A high court in Harare has ruled that the military takeover of the government was constitutional and not a coup. Another court ruled that the sacking of current President Mnangagwa by ex-leader Mugabe was illegal.
A High Court judge in Zimbabwe ruled on Saturday that the military takeover leading to ex-President Robert Mugabe's resignation was legal, and therefore not a coup d'etat. At the same time, another court ruled that Mugabe's sacking of his former deputy, current President Emmerson Mnangagwa was illegal - prompting fears over judicial independence under the country's new administration.
"Two incredible judgements," Dewa Mavhinga, director of Human Rights Watch for southern Africa, wrote on Twitter. "Strange, captured judiciary?"
Mavhinga's comments echo the concerns of many observers and people in Zimbabwe who worry that the new president, a longtime Mugabe ally nicknamed "the crocodile," may carry on in the same brutal manner as his predecessor.
"If these breathtaking High Court Orders granted in Harare yesterday represent what is being peddled as a 'new path,' then please pray for Zimbabwe," said Minister of Higher Education Jonathan Moyo, a Mugabe supporter.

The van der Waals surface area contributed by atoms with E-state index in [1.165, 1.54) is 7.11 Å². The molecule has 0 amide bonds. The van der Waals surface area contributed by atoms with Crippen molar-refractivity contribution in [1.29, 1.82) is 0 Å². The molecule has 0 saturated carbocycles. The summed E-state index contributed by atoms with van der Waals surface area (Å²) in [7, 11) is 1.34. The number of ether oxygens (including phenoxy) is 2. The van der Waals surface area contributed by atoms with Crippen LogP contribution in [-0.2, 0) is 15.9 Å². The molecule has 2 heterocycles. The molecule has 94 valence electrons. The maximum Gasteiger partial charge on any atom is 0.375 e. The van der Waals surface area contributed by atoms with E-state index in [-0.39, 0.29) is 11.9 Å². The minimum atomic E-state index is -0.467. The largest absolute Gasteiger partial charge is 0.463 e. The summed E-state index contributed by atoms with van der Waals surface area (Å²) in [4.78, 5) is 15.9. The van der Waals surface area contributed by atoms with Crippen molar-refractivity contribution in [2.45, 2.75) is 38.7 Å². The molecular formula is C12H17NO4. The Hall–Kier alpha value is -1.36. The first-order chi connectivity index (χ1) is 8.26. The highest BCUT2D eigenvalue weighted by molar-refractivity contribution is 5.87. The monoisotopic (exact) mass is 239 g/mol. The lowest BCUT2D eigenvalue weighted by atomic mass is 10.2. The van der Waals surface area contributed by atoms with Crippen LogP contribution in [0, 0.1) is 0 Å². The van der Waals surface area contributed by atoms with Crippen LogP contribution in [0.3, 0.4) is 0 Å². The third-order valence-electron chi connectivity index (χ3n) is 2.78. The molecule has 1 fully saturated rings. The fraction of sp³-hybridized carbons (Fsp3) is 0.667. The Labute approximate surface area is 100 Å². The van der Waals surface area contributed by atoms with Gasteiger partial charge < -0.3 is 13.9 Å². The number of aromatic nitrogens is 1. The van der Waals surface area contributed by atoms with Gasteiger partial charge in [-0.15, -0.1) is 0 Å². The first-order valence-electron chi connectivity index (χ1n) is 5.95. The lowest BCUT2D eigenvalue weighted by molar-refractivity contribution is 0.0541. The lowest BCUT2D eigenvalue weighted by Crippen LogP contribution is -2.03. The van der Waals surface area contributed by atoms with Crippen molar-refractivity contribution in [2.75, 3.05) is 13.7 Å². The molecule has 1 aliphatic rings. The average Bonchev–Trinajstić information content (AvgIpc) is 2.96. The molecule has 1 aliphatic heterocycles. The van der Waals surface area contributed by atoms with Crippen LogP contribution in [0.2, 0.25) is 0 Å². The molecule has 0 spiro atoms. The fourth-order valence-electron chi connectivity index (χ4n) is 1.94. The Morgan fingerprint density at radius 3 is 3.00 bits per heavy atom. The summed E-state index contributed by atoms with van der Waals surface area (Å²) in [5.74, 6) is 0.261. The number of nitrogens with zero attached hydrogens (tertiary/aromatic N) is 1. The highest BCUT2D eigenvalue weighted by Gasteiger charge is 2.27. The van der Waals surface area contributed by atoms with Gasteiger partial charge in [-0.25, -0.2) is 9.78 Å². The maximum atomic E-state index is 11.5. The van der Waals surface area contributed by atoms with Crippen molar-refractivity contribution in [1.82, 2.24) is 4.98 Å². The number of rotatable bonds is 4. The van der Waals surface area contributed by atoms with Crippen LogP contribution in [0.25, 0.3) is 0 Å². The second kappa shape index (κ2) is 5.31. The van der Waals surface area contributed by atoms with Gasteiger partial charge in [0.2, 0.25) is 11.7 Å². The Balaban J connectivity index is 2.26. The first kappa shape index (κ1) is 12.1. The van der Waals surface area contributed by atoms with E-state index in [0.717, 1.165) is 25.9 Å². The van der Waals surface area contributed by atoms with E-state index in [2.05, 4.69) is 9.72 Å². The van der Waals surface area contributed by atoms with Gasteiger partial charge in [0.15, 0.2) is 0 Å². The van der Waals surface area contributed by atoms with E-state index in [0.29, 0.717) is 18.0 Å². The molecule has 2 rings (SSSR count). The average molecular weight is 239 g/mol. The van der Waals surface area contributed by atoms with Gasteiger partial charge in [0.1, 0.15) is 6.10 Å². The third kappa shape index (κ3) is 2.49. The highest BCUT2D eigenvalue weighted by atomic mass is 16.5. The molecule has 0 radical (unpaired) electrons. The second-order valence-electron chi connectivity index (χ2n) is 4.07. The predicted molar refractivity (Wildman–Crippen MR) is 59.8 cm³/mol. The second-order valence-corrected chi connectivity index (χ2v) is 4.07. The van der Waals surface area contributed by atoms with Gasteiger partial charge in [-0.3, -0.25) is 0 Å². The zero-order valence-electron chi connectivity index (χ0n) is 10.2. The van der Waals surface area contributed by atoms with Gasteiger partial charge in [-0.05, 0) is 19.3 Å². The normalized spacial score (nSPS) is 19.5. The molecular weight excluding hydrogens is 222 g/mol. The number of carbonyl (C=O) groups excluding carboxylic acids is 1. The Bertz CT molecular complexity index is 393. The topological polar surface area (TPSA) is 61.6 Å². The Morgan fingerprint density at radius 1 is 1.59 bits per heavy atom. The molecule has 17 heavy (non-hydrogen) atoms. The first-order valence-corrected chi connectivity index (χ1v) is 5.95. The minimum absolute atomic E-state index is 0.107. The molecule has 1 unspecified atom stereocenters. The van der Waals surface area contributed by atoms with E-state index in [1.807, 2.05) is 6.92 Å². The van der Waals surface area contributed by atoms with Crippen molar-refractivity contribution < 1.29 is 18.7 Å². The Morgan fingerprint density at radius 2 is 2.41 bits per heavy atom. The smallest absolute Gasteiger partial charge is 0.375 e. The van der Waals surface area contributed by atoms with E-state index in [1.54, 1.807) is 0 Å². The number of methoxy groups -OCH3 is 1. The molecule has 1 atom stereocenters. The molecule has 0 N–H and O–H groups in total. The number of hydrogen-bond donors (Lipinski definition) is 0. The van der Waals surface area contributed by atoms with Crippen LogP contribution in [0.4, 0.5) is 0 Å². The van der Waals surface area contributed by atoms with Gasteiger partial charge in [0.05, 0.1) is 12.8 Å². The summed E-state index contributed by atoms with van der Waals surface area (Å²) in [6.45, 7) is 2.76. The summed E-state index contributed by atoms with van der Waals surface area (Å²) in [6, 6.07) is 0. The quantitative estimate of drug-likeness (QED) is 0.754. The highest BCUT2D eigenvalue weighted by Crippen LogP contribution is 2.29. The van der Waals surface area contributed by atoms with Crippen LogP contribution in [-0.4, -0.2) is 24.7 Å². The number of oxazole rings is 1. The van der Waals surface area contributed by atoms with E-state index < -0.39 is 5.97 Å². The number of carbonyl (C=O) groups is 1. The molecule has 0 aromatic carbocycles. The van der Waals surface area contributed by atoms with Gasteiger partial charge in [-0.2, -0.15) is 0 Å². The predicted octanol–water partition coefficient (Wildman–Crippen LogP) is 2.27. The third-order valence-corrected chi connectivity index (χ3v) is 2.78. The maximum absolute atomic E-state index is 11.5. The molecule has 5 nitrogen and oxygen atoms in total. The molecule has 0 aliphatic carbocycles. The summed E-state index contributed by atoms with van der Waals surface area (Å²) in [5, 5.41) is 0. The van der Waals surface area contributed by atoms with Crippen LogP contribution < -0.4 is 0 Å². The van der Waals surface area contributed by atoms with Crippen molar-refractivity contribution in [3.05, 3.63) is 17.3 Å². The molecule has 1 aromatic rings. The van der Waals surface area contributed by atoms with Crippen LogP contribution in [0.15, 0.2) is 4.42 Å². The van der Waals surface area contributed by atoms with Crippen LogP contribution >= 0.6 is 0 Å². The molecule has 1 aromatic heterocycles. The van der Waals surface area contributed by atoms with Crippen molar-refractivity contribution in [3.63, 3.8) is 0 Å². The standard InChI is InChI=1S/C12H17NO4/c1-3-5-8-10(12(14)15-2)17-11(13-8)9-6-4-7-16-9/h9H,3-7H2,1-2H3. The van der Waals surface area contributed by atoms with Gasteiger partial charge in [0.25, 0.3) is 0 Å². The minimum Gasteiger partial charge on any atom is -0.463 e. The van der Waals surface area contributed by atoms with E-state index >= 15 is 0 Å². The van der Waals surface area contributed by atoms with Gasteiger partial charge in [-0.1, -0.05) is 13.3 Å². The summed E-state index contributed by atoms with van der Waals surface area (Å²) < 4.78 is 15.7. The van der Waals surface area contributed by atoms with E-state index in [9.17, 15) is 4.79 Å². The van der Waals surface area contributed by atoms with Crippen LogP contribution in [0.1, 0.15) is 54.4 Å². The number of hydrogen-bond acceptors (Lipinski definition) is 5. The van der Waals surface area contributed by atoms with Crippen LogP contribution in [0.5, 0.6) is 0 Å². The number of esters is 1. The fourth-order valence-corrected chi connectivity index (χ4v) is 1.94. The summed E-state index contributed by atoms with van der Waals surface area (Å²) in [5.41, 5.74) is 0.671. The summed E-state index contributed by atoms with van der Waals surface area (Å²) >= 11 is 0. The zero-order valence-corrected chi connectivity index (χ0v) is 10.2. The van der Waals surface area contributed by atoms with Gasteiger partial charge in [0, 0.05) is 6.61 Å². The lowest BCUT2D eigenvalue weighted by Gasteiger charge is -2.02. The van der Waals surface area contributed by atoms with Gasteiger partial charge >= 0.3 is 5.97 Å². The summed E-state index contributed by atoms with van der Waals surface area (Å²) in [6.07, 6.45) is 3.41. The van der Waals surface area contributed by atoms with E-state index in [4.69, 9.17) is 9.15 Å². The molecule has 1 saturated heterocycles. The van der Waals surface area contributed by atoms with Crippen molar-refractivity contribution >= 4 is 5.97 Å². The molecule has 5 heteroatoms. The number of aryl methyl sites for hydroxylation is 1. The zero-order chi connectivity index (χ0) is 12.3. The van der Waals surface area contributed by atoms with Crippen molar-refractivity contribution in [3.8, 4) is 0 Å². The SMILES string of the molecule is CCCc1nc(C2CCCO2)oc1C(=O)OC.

On November 14, Zimbabwe's army shocked the world by leading a bloodless takeover of the government, occupying state-run broadcasters and parliamentary buildings, swearing to root out the "criminal" element in Mugabe's inner circle.
The move led to the unexpected end of Robert Mugabe's 37-year-rule when the 93-year-old president stepped down on Tuesday, followed shortly by Mnangagwa's inauguration in the capital Harare.
"Actions by the Zimbabwe Defence Forces to stop the usurping of power by those close to former president Robert Mugabe are constitutional," public broadcaster ZBC quoted the court as saying. The ruling is key for the military, as it prevents their actions from being labeled a coup.
In a likely reference to former First Lady Grace Mugabe, whose ambition to replace her husband after his death let to Mnangagwa's ouster earlier in November, the judge said that the military had acted "to ensure the non-elected individual do not exercise powers that can only be exercised by (those) elected".
Finance Minister Ignatious Chombo, a Mugabe apointee, was also in court on Saturday, facing charges over corrupt land deals allegedly made during his time as head of local government, public works and urban development from 2000-2015.
es/rc (AP, AFP)